Virgin Atlantic’s Historic 100% SAF: A Step Towards Decarbonizing Aviation

A Virgin Atlantic passenger jet powered by 100% sustainable aviation fuel (SAF) successfully completed a London-to-New York flight, showcasing the potential of low-carbon options in the industry's fuel mix. The flight, which carried Virgin's billionaire founder, Richard Branson, and a few others, is the first time a commercial airliner has flown long haul on 100% SAF. 


Aviation is not an easy industry to decarbonize, accounting for an estimated 2-3% of global carbon emissions. Engines in commercial use are not yet certified to fly on more than 50% SAF, and the vast majority of flights blend in a much lower amount of SAF with traditional jet fuel. 

EN - 728x90

After successful ground tests, Virgin and its partners won permission to fly using only SAF from the U.S. Federal Aviation Administration, and Canadian and UK regulators. The fuel used to power Tuesday's flight is mostly made from used cooking oil and waste animal fat mixed with a small amount of synthetic aromatic kerosene made from waste corn.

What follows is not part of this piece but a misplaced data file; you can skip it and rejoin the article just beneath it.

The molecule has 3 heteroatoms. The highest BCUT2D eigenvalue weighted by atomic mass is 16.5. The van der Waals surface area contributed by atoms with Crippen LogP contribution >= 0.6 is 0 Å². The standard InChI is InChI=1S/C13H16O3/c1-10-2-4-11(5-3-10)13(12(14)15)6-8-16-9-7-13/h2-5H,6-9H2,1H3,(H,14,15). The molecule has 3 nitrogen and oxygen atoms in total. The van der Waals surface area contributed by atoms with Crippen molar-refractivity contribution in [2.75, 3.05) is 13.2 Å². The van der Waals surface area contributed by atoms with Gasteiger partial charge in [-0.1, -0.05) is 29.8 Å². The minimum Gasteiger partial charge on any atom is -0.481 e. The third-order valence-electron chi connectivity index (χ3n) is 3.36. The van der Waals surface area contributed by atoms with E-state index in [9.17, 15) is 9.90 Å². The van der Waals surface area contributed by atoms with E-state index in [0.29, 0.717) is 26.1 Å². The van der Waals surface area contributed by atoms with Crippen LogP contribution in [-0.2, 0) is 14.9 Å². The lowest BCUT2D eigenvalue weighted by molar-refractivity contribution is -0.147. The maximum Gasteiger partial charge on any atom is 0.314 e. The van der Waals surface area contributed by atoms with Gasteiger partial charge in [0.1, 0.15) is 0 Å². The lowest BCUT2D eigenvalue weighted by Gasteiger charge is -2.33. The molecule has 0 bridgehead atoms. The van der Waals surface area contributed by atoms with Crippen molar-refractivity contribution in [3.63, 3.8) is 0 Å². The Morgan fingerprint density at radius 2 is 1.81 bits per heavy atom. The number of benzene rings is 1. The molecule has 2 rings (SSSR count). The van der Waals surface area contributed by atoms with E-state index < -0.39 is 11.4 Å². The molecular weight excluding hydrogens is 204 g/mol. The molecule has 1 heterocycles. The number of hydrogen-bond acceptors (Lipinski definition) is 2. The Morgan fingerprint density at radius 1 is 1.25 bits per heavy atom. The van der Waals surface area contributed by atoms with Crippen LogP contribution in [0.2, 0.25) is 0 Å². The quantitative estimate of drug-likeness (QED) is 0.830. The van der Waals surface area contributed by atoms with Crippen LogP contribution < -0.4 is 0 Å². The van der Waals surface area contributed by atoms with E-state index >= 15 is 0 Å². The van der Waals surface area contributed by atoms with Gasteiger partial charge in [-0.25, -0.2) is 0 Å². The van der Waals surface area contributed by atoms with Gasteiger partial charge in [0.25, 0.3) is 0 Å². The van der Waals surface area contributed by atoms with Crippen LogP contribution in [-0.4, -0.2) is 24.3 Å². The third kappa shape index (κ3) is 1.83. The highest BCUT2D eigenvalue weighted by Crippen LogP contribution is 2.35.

Save Money 728x90

The industry hopes that the Virgin flight will highlight the need for governments to provide financial support to make SAF more readily available. Environmental advocacy group Stay Grounded called the flight "a greenwashing distraction." Many European airlines, including Virgin, IAG-owned British Airways, and Air France, have said they want to be using 10% SAF by 2030. However, analysts say the 2030 target looks challenging given SAF's small volumes and high cost. Europe's airlines are committed to a new era of flying, investing 169 billion euros ($185 billion) in lower carbon technology. Virgin said the engines on the flight would be drained of SAF and tested before it returned to service using regular fuel.

ANJ Hotels

Post a Comment

Previous Post Next Post

1 / 3
2 / 3
3 / 3
EN - 728x90